• Companies that are perceived as having higher than average growth potential are often found in a growth fund. Mutual Fund Example: Rowe Price Blue Chip Growth (TRBCX)
    • Dividend Income. These mutual funds invest in companies that consistently pay a dividend. And have shown an appreciation in dividend income year after year. Mutual Fund Example: Fidelity Dividend Growth Fund (FDGFX)
    • Small-cap, mid-cap, large-cap, domestic or foreign are additional examples of mutual funds that invest in a specific type of company (size) or market to achieve a fund’s investment goal. Mutual Fund Example: Vanguard Small- Cap Fund (VSMAX)

Fixed-Income Funds

These types of funds most often invest in debt-based securities like corporate or government bonds. The goal is to distribute interest income to the fund’s shareholders. Mutual Fund Example: BlackRock Core Bond Fund (BFMCX)

Balanced Funds

The goal with balanced funds is to minimize risk for its shareholders by investing in both stocks and bonds. By changing the allocation of assets between stocks and bonds shareholder risk can be mitigated.  The allocation may be based on the economic conditions or the strategy of the fund. Asset allocation funds, target-date funds or lifecycle funds are other names for balanced funds. Mutual Fund Example: TIAA-CREF Lifecycle Retirement (TLRIX)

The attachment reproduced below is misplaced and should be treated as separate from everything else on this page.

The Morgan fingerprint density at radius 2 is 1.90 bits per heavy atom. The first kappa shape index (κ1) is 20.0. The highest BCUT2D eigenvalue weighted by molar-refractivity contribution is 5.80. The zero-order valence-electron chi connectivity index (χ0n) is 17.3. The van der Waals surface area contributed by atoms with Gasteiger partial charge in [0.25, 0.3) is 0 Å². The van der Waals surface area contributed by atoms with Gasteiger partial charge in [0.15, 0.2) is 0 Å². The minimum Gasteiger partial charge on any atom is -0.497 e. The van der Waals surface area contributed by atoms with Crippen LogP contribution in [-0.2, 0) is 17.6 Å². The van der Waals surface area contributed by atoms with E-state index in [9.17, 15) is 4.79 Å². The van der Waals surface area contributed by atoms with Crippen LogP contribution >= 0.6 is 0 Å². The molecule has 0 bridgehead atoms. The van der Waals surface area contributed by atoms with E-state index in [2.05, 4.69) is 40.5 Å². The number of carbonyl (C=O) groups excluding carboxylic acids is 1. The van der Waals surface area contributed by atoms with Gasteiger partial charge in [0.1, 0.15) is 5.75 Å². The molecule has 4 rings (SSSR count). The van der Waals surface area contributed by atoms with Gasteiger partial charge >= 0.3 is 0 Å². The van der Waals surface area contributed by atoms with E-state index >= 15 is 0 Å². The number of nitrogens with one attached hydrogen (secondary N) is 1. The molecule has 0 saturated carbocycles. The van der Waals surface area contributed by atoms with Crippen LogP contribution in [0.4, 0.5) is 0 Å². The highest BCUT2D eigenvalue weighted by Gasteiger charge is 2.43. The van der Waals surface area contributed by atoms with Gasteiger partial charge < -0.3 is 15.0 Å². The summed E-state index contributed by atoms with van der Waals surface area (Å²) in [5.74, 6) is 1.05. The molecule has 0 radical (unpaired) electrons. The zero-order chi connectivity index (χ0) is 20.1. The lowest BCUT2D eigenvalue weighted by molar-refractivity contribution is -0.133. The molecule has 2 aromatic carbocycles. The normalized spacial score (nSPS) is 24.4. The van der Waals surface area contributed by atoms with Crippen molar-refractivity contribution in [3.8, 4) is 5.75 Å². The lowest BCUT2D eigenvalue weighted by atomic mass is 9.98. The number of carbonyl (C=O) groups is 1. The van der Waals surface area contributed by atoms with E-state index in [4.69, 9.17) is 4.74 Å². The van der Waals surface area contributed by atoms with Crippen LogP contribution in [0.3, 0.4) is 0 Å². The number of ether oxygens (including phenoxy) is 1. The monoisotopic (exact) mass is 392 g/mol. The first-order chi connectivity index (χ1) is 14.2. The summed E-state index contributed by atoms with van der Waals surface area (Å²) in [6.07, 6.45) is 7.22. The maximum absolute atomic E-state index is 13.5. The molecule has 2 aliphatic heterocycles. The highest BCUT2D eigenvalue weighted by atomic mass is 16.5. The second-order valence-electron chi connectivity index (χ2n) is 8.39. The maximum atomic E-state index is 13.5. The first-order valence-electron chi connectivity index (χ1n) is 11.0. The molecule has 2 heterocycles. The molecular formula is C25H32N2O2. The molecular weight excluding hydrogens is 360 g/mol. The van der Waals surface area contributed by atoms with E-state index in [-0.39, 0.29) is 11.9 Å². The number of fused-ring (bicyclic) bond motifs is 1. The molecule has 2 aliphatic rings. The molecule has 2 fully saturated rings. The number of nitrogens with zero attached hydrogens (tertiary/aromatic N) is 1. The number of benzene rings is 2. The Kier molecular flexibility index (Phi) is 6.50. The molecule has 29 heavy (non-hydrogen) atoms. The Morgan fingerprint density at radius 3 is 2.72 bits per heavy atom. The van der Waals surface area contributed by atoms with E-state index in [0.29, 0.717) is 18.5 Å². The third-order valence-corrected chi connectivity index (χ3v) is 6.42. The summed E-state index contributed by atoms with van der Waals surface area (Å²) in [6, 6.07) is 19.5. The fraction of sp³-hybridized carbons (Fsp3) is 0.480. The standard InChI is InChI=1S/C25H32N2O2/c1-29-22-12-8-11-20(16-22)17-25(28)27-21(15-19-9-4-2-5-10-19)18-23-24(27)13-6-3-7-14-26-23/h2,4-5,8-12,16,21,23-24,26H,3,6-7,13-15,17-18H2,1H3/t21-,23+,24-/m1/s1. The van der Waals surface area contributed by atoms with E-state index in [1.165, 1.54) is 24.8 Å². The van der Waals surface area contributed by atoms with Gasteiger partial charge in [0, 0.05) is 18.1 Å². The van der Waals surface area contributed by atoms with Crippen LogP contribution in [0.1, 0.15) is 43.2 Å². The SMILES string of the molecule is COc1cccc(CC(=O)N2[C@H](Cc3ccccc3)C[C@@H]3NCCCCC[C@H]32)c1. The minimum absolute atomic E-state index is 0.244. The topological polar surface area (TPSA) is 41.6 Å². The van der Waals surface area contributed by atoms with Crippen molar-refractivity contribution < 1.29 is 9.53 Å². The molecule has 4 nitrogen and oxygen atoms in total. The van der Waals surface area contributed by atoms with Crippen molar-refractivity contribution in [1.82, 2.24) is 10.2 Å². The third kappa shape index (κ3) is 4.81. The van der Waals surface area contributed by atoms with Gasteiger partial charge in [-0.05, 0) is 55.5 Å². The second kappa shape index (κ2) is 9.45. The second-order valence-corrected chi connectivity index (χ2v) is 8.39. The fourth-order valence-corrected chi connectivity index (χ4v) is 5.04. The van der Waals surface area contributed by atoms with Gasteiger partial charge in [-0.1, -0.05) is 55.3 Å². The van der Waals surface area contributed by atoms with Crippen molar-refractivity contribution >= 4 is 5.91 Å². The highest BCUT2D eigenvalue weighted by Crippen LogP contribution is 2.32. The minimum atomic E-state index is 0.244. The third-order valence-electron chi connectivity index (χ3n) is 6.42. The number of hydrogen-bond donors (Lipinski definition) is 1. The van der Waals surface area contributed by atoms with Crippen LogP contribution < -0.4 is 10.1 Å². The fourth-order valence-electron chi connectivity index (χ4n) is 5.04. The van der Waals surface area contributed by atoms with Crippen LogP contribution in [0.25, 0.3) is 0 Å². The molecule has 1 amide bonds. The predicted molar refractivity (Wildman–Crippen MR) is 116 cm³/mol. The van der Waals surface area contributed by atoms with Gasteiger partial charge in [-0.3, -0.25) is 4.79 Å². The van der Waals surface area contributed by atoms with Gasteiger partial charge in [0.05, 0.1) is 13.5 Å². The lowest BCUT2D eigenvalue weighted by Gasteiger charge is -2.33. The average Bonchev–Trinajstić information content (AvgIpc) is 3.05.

Where to Start Investing in Mutual Funds

Asset management companies like T. Rowe Price, Vanguard and Fidelity create mutual funds.  Large banks like Wells Fargo or Bank of America may also provide their own mutual fund investments. Regardless of who manages the assets of a mutual fund, they can be purchased in a variety of different ways.

Direct from the Asset Management Firm

Companies like Wells Fargo, Fidelity or Vanguard actively sell their mutual fund products online. You can open an account online, fund the account and then purchase shares of the mutual fund directly from the firm.

Discount Brokerage Company